Are you ready for the end of Google Analytics as we know it?
Google is going to decommission Universal Analytics on July 1, 2023 and has been alerting website owners to setup GA4 on their site. Notifications have also been displayed in your ad accounts via the recommendations tab. The GA4 integration has not been available by default in major SaaS eCommerce platforms eg: Shopify, BigCommerce, etc.
Whom will GA4 affect?
The migration or use of Google Analytics 4 will have a significant impact on numerous businesses. Without GA4 there will be challenges for any business aiming to attract, expand, and retain a valuable customer base. For instance;
Businesses that utilise paid advertising: Whether it involves Google Ads or social media ads, GA4 is essential for tracking the progress of these advertisements, determining their success and profitability. GA4 enables you to identify the key performance indicators (KPIs) that require attention. Without GA4, your business may face financial losses and waste precious time and resources.
Businesses with an eCommerce store: If your business involves online sales of products or services, GA4 is crucial for understanding the performance of different web pages, products, and services. This knowledge helps you identify areas that require more focus and effort on your eCommerce website.
Businesses that rely on lead generation or data-driven revenue: Whether you gather email databases or aim to drive conversions on your website, if your business depends on lead generation or utilises processed data to generate revenue, GA4 is indispensable. It provides insights into the actions users take on your website, enabling you to make informed decisions.
Does this dialog message box look familiar?
Why can’t I wait until it’s available in the platform?
There are significant differences between the two systems which will require a learning curve that is steep, especially for the untrained. Making the transition for an experienced Analytics user will be easier.
The Brave team will be migrating existing clients over to the new GA4 over several months with a clear timeline in place. We encourage clients to retire Universal Analytics and shift their focus to using/applying data from GA4. Whether that takes a month or 6 months will depend on them, and how much time you’re setting aside to learn and explore in GA4.
There are numerous appealing features in the relatively new Google Analytics 4 (GA4) properties, which have now become the default for Google Analytics (GA). These properties bring about significant changes in terms of what GA can achieve and how it operates. It’s crucial to note that this isn’t just a cosmetic update; GA4 transforms how data is quantified in Google Analytics by shifting from tracking HITS in Universal Analytics to event-based tracking.
One of the aspects I appreciate most about GA4 is its simplified workflow for tracking goals and events, which eliminates the need for coding when monitoring custom events. In general, event tracking in GA4 is more efficient, robust, and scalable when compared to Universal Analytics.
We’re a Google Partner Agency and GA4 migration experts.
Trust us to ensure a smooth transition for your Google Analytics and safeguard your priceless business data.
What are the major differences between UA and GA4?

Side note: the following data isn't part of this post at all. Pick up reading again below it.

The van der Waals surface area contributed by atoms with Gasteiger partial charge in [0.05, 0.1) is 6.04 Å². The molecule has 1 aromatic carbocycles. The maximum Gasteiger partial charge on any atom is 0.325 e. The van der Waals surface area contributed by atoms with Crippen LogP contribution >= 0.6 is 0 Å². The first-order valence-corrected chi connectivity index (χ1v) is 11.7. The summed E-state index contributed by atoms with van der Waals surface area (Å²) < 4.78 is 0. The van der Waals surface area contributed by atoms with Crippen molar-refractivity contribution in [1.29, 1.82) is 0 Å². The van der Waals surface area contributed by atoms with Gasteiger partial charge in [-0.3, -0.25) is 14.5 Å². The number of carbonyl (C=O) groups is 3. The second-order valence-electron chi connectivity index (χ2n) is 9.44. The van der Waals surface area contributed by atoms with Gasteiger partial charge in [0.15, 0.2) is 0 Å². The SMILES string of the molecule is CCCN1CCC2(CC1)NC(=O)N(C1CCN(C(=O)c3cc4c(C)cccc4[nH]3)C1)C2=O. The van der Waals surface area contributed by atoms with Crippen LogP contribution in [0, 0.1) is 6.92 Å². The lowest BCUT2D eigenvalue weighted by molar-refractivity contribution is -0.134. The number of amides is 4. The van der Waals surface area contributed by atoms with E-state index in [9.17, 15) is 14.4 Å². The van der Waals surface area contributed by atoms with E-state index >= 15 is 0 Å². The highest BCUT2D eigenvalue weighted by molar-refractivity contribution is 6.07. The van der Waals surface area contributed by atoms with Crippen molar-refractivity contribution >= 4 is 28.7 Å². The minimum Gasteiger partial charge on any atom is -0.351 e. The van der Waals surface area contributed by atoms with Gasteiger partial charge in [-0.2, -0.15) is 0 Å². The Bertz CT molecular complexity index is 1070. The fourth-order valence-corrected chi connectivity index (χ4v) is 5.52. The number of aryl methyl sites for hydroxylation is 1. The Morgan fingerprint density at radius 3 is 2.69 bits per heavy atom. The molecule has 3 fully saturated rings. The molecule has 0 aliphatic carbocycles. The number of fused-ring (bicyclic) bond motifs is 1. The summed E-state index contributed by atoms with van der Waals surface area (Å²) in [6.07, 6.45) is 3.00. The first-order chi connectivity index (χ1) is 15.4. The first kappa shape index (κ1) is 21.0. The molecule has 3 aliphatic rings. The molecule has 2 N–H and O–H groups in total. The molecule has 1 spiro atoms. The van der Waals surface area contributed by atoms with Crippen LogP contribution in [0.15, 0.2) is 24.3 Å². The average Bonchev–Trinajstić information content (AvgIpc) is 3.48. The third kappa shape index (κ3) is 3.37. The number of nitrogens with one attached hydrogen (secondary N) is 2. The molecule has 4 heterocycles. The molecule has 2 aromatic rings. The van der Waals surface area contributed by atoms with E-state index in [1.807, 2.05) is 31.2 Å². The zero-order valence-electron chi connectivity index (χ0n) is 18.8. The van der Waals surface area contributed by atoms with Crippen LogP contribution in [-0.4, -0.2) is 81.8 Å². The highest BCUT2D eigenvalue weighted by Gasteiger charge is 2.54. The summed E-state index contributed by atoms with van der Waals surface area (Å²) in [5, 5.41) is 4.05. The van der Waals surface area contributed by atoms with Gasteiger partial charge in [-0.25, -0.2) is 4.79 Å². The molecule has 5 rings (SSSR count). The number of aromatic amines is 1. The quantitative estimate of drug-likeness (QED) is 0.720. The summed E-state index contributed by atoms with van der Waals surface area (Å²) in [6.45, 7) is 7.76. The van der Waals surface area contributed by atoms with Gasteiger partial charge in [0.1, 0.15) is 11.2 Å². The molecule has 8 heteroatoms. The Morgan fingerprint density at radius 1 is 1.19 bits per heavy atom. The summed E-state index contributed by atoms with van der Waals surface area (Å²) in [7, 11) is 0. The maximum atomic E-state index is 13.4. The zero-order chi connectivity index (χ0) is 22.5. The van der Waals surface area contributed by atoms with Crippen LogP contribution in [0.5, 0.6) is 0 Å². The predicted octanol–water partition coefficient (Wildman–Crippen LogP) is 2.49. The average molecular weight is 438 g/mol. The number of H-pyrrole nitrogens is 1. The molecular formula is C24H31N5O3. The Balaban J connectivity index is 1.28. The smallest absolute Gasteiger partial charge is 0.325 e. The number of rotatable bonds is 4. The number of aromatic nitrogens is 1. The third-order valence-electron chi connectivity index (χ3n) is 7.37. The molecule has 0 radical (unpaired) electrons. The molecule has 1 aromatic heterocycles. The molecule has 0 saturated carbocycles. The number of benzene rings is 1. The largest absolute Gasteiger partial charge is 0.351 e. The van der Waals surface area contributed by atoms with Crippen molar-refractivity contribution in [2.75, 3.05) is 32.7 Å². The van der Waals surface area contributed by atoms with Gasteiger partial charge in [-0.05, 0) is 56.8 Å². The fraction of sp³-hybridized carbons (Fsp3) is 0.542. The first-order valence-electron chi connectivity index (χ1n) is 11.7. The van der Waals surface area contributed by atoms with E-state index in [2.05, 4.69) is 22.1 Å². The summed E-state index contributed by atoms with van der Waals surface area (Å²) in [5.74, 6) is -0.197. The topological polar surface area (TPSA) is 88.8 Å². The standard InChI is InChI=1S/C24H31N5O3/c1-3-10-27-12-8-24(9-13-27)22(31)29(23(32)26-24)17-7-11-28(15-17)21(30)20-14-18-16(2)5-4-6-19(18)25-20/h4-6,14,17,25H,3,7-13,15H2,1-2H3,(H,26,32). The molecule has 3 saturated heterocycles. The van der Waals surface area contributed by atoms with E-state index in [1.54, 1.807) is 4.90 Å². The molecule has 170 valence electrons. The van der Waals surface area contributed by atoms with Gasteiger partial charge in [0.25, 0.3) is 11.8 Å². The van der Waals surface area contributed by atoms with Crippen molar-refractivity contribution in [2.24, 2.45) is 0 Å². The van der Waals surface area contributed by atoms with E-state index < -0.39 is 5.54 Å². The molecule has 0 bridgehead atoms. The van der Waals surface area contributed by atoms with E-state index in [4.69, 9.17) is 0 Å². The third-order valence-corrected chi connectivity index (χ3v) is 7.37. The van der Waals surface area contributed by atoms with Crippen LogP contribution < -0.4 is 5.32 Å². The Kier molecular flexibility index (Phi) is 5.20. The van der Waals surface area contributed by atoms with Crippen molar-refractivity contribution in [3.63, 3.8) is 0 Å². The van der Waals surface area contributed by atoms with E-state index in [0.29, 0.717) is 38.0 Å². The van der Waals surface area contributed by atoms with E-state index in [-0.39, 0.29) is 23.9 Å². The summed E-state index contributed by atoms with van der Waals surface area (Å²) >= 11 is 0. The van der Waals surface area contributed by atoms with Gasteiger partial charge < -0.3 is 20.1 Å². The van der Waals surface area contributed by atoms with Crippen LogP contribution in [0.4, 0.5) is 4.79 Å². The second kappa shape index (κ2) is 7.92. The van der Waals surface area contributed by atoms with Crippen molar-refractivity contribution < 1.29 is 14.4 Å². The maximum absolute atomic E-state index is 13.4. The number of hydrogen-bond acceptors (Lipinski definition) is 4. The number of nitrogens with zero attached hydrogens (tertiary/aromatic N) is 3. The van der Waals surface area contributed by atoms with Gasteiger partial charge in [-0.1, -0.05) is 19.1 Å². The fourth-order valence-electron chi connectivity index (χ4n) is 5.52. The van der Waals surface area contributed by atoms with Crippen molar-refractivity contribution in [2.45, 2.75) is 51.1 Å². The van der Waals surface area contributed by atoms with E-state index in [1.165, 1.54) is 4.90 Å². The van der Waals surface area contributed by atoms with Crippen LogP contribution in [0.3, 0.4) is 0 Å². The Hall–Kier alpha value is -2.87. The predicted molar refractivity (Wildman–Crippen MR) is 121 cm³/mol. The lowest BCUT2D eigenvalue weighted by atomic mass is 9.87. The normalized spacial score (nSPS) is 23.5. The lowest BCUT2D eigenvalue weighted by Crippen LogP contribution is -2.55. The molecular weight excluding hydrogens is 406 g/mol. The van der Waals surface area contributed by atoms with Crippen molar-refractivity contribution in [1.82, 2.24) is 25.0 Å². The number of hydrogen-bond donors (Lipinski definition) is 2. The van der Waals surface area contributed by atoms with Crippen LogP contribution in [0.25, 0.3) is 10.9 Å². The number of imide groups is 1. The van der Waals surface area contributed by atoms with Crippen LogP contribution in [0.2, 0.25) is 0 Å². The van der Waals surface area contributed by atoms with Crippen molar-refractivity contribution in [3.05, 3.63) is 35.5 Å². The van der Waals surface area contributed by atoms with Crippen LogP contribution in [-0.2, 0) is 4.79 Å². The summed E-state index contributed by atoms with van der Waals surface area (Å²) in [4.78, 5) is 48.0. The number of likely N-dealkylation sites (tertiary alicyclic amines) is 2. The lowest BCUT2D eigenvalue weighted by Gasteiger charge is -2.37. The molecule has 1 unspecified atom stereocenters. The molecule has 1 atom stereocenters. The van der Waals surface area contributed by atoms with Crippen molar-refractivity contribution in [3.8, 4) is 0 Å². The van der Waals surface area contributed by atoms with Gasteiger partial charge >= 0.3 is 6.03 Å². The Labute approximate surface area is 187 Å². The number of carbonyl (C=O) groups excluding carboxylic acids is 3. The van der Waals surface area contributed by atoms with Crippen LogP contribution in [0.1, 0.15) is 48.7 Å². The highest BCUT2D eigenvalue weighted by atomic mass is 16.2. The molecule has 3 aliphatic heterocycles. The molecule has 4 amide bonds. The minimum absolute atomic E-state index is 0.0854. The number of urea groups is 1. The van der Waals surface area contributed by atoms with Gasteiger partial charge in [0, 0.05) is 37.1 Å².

The Universal Analytics interface was designed with report curation in mind. It provided a vast array of pre-made, curated reports for users to access easily. In contrast, GA4 has moved away from the curated reports approach, instead offering a lighter selection of pre-made reports, supplemented by a powerful report builder via the Explorations tool. This report builder is nothing short of amazing, and it opens up a lot of new opportunities for data analysis and discovery. For seasoned GA pros or data nerds, this change is welcomed, but for casual GA users, the transition can be overwhelming. The familiar reports from Universal Analytics are nowhere to be found, and not all metrics from Universal Analytics are available in GA4.
The solution is to give yourself time and education. However, as Google Analytics moves towards GA4, it is still evolving, and educational resources for GA4 properties are still emerging. Setting up both Universal and GA4 tags on existing or new websites is recommended. Although this may seem excessive, it allows for a transition phase, giving you time to learn and adapt to GA4 without disrupting your current metrics and reports.
It’s important to note that GA4 quantifies activity differently from Universal Analytics. For instance, bounce rate has been phased out in GA4, replaced by metrics such as daily/weekly/monthly active users. It is essential to identify the main use-cases, reports, and metrics you rely on in Universal Analytics and find out how to find (or build) the same information in GA4.
How can I do it myself?
You can visit Google’s DIY for beginners guide here which covers the following areas.
- Create a new GA4 property and migrate your goals to GA4 by following the steps in this guide.
- Use a desktop browser to complete the migration in one session.
- Check if you have a Universal Analytics property that needs to be migrated.
- Run the GA4 Setup Assistant wizard to create your GA4 property.
- Turn on Google Signals to collect additional data about users.
- Migrate your goals by importing them from Universal Analytics to your new GA4 property.
Please contact us if you have any issues.
Final Important Note
Do not use data from both properties, as they quantify activity differently, and trying to reconcile the data will be challenging. Continue using/applying data from Universal Analytics in the near term, while spending time exploring and learning GA4 in your spare time. Remember to rebuild your reports in GA4, and spend time rethinking some of the reports you may have used in the past.